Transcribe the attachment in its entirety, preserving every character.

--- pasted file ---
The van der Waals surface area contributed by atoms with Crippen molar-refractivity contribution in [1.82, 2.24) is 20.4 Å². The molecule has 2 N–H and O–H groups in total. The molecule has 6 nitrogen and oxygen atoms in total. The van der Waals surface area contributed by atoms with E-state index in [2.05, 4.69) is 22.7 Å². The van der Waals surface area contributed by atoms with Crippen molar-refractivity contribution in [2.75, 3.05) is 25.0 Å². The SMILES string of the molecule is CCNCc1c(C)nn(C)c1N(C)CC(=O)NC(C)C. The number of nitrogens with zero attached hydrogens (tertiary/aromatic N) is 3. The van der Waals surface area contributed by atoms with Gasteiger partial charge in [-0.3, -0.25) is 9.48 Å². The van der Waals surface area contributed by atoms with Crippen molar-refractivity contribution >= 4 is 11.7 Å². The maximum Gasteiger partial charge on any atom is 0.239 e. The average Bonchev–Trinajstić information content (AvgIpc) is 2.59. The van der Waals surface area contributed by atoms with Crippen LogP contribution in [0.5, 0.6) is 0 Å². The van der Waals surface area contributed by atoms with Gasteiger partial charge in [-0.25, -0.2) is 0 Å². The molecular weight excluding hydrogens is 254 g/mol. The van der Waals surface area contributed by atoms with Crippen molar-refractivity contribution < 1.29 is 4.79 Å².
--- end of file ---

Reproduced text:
The van der Waals surface area contributed by atoms with Crippen molar-refractivity contribution in [1.82, 2.24) is 20.4 Å². The molecule has 2 N–H and O–H groups in total. The molecule has 6 nitrogen and oxygen atoms in total. The van der Waals surface area contributed by atoms with E-state index in [2.05, 4.69) is 22.7 Å². The van der Waals surface area contributed by atoms with Crippen molar-refractivity contribution in [2.75, 3.05) is 25.0 Å². The SMILES string of the molecule is CCNCc1c(C)nn(C)c1N(C)CC(=O)NC(C)C. The number of nitrogens with zero attached hydrogens (tertiary/aromatic N) is 3. The van der Waals surface area contributed by atoms with Gasteiger partial charge in [-0.3, -0.25) is 9.48 Å². The van der Waals surface area contributed by atoms with Crippen molar-refractivity contribution >= 4 is 11.7 Å². The maximum Gasteiger partial charge on any atom is 0.239 e. The average Bonchev–Trinajstić information content (AvgIpc) is 2.59. The van der Waals surface area contributed by atoms with Crippen LogP contribution in [0.5, 0.6) is 0 Å². The van der Waals surface area contributed by atoms with Gasteiger partial charge in [-0.25, -0.2) is 0 Å². The molecular weight excluding hydrogens is 254 g/mol. The van der Waals surface area contributed by atoms with Crippen molar-refractivity contribution < 1.29 is 4.79 Å².